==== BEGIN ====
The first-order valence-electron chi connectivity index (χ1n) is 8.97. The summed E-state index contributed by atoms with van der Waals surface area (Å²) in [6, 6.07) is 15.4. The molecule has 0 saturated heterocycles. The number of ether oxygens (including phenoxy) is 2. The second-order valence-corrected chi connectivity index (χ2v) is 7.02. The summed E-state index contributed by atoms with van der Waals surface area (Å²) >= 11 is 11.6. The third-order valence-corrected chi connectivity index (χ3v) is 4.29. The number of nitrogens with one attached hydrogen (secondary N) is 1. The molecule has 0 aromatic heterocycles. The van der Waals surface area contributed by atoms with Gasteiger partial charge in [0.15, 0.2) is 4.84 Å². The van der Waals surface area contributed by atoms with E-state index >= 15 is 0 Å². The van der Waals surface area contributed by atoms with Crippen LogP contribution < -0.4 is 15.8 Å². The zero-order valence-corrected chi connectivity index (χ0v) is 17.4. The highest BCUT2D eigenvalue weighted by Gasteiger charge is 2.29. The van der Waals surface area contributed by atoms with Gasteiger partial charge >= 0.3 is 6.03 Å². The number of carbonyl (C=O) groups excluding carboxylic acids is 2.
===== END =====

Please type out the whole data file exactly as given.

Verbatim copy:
The first-order valence-electron chi connectivity index (χ1n) is 8.97. The summed E-state index contributed by atoms with van der Waals surface area (Å²) in [6, 6.07) is 15.4. The molecule has 0 saturated heterocycles. The number of ether oxygens (including phenoxy) is 2. The second-order valence-corrected chi connectivity index (χ2v) is 7.02. The summed E-state index contributed by atoms with van der Waals surface area (Å²) >= 11 is 11.6. The third-order valence-corrected chi connectivity index (χ3v) is 4.29. The number of nitrogens with one attached hydrogen (secondary N) is 1. The molecule has 0 aromatic heterocycles. The van der Waals surface area contributed by atoms with Gasteiger partial charge in [0.15, 0.2) is 4.84 Å². The van der Waals surface area contributed by atoms with E-state index >= 15 is 0 Å². The van der Waals surface area contributed by atoms with Crippen LogP contribution < -0.4 is 15.8 Å². The zero-order valence-corrected chi connectivity index (χ0v) is 17.4. The highest BCUT2D eigenvalue weighted by Gasteiger charge is 2.29. The van der Waals surface area contributed by atoms with Gasteiger partial charge >= 0.3 is 6.03 Å². The number of carbonyl (C=O) groups excluding carboxylic acids is 2.